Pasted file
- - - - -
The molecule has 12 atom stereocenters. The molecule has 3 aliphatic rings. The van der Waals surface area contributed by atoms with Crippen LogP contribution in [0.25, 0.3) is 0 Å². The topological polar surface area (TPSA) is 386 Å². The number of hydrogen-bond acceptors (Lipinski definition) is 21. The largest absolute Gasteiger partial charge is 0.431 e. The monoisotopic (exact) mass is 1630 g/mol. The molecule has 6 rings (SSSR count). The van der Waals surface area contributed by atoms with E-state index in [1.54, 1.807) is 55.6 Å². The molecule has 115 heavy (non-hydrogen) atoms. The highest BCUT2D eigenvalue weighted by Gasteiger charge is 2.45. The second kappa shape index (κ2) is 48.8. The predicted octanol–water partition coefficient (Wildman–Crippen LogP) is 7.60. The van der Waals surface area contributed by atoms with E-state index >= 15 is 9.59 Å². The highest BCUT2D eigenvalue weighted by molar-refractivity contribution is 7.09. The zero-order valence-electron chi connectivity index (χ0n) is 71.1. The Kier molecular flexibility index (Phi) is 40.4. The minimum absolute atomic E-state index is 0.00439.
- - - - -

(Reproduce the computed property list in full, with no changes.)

The molecule has 12 atom stereocenters. The molecule has 3 aliphatic rings. The van der Waals surface area contributed by atoms with Crippen LogP contribution in [0.25, 0.3) is 0 Å². The topological polar surface area (TPSA) is 386 Å². The number of hydrogen-bond acceptors (Lipinski definition) is 21. The largest absolute Gasteiger partial charge is 0.431 e. The monoisotopic (exact) mass is 1630 g/mol. The molecule has 6 rings (SSSR count). The van der Waals surface area contributed by atoms with E-state index in [1.54, 1.807) is 55.6 Å². The molecule has 115 heavy (non-hydrogen) atoms. The highest BCUT2D eigenvalue weighted by Gasteiger charge is 2.45. The second kappa shape index (κ2) is 48.8. The predicted octanol–water partition coefficient (Wildman–Crippen LogP) is 7.60. The van der Waals surface area contributed by atoms with E-state index >= 15 is 9.59 Å². The highest BCUT2D eigenvalue weighted by molar-refractivity contribution is 7.09. The zero-order valence-electron chi connectivity index (χ0n) is 71.1. The Kier molecular flexibility index (Phi) is 40.4. The minimum absolute atomic E-state index is 0.00439.